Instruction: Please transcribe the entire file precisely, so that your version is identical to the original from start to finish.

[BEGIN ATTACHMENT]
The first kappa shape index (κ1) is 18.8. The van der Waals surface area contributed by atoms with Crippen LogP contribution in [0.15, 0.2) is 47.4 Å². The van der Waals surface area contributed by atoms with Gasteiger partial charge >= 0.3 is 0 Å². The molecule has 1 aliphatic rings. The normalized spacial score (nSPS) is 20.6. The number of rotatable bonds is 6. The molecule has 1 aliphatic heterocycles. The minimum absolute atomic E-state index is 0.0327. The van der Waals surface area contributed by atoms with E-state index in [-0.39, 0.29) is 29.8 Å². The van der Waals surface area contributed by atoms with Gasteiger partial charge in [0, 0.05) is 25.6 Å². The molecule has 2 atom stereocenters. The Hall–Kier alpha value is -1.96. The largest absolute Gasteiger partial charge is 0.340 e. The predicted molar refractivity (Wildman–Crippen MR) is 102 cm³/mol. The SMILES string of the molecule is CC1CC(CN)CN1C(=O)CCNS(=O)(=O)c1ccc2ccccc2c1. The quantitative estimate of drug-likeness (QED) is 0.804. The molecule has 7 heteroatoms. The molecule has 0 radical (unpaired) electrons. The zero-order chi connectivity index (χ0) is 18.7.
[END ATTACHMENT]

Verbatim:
The first kappa shape index (κ1) is 18.8. The van der Waals surface area contributed by atoms with Crippen LogP contribution in [0.15, 0.2) is 47.4 Å². The van der Waals surface area contributed by atoms with Gasteiger partial charge >= 0.3 is 0 Å². The molecule has 1 aliphatic rings. The normalized spacial score (nSPS) is 20.6. The number of rotatable bonds is 6. The molecule has 1 aliphatic heterocycles. The minimum absolute atomic E-state index is 0.0327. The van der Waals surface area contributed by atoms with E-state index in [-0.39, 0.29) is 29.8 Å². The van der Waals surface area contributed by atoms with Gasteiger partial charge in [0, 0.05) is 25.6 Å². The molecule has 2 atom stereocenters. The Hall–Kier alpha value is -1.96. The largest absolute Gasteiger partial charge is 0.340 e. The predicted molar refractivity (Wildman–Crippen MR) is 102 cm³/mol. The SMILES string of the molecule is CC1CC(CN)CN1C(=O)CCNS(=O)(=O)c1ccc2ccccc2c1. The quantitative estimate of drug-likeness (QED) is 0.804. The molecule has 7 heteroatoms. The molecule has 0 radical (unpaired) electrons. The zero-order chi connectivity index (χ0) is 18.7.